The Spark that led to the fire

"It was in 1974 that women began to play an active role in the Chipko Movement. In that year, at a site above the village of Reni overlooking the Alaknanda River near the Tibetan border, the Forest Department granted a concession to fell 2,500 trees. Chandi Prashad Bhatt subsequently informed the contractor that Chipko activists in concert with village representatives organized by local leader Govind Singh Rawat would intercede to block the felling. But on the day that a crew arrived to begin cutting trees, Bhatt and his fellow DGSM activists found themselves busy in Gopeshwar with a visit from high-level forestry officials, while the men from Reni were occupied in the district capital of Chamoli, where it seemed that the army had finally got round to paying compensation for land which it had held since the conflict with China.

In one the contractor says:

"You foolish village women, do you know what these forest bear?

Resin, timber, and therefore foreign exchange!"

"Yes, we know. What do the forests bear?

Soil, water, and pure air,

Soil, water, and pure air."

Were the authorities trying to manipulate events? If so, they had failed to reckon with the women of Reni. On their way to the approach road leading to the forest, the crew was seen by a small girl, who rushed to tell Gaura Devi, the head of the village Mahila Mangal Dal. Gaura Devi quickly mobilized 27 women and girls in the village, and together they went to the forest and confronted the lumbermen. Standing in front of the trees that had been marked for felling, Gaura Devi addressed the men: "Brothers! This forest is the source of our livelihood. If you destroy it, the mountain will come tumbling down onto our village." She then placed herself in front of a gun brandished by one of the men. "This forest nurtures us like a mother; you will only be able to use your axes on it if you shoot me first." Initially met with abuse and threats, the women refused to move out of the way of the lumbermen. Composed of mountain farmers from Himachal Pradesh who understood only too well what Gaura Devi was talking about, the lumbermen quickly lost heart. After a three day stand off, they finally withdrew without having accomplished their task.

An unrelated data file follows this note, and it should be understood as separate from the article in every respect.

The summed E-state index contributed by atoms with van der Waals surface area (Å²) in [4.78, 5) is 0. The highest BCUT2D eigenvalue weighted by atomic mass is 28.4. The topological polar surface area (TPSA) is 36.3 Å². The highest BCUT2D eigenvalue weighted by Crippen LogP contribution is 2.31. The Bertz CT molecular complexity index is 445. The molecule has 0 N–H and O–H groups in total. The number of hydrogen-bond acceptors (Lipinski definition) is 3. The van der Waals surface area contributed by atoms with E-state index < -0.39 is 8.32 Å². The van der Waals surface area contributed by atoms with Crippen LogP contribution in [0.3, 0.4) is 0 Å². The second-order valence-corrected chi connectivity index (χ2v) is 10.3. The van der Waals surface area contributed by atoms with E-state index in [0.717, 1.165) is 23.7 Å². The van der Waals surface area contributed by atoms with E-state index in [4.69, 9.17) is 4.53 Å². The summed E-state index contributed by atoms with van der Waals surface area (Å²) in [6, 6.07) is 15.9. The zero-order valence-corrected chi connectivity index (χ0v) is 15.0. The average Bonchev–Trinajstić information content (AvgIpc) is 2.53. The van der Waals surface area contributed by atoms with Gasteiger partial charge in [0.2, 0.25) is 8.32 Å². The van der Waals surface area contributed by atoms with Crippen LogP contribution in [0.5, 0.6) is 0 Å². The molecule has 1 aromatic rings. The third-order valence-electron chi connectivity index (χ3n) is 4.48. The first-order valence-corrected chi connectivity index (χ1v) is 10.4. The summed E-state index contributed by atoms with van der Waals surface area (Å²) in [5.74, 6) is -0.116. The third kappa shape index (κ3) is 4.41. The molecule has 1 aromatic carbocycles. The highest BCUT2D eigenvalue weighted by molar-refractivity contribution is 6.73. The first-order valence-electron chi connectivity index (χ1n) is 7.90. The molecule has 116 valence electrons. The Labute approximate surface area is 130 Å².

The Reni action was important for the Chipko movement in two ways. First, it was the first occasion where women participated in a major way and in the absence of men and DGSM workers. As Gaura Devi recounted: "It was not a question of planned organization of the women for the movement, rather it happened spontaneously. Our men were out of the village so we had to come forward and protect the trees. We have no quarrel with anybody, but only wanted to make the people understand that our existence is tied with the forests". Second, the government could no longer treat the Chipko movement as merely the reaction of local industry deprived of raw materials. From this action, Chipko was to emerge as a peasant movement in defense of traditional forest rights, continuing a century-long tradition of resistance to state encroachment."